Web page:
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Women's Pathways to Jail: The Roles & Intersections of Serious Mental Illness & Trauma

NCJ Number
Date Published
September 2012
91 pages
This study examined the prevalence of serious mental illness, posttraumatic stress disorder, and substance use disorders among women in jail, and the different pathways to offending for women with and without a serious mental illness.
This study had two main purposes: to examine the extent of serious mental illness (SMI), posttraumatic stress disorder (PTSD), and substance use disorder (SUD) among female inmates; and to explore the different pathways to offending for women with and without SMI. Highlights of findings from this study include the following: 43 percent of participants met criteria for a lifetime SMI, while 32 percent met criteria for SMI in the past 12 months; 82 percent of the sample met lifetime criteria for SUD, while 53 percent met criteria for lifetime PTSD; women with SMI reported greater rates of victimization and more extensive offending histories than those without SMI; and the presence of SMI significantly increased women's risk for onset of substance use, drug dealing/charges, property crime, fighting/assault, and running away. Data for the study were obtained from a sample of female offenders (n=491) from rural and urban jails. Structured diagnostic interviews were used to assess current and lifetime prevalence of SMI, PTSD, and SUD, while qualitative life history calendar interviews (n=115) were used to determine whether mental health status and trauma exposure impacted onset of different types of criminal activity and delinquency. The findings from the study indicate that women's experiences of victimization are linked to their entry into the criminal justice system, and that understanding their pathways to offending can reduce both the risk of onset for offending and the risk for continued offending. Recommendations for reducing women's risk of offending are discussed. Tables, figures, references, and appendixes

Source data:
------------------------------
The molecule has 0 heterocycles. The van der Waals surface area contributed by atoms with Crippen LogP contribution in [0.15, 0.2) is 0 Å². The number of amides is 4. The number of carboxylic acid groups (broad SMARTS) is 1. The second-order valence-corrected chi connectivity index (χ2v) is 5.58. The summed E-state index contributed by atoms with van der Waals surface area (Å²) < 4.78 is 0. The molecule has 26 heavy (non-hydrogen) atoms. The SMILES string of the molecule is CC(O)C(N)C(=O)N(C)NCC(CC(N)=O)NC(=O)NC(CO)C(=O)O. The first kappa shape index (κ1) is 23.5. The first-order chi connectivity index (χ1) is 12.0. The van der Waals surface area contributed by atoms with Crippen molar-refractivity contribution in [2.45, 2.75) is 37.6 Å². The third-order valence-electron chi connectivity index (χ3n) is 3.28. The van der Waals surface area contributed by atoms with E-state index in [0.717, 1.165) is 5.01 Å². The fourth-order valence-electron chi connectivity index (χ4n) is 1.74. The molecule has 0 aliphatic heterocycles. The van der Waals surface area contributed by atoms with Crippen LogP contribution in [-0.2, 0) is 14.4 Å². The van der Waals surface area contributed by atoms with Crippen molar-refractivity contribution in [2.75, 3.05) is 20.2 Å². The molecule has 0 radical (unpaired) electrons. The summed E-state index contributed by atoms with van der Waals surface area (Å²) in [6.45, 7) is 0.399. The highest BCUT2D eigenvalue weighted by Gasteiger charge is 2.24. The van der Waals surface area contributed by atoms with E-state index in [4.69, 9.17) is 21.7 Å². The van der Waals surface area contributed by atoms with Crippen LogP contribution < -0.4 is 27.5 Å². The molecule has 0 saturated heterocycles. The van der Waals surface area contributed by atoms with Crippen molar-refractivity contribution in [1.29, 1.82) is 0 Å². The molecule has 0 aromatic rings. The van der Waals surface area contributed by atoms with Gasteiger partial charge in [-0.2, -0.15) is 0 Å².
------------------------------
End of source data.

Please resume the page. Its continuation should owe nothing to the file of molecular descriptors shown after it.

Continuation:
Date Published: September 1, 2012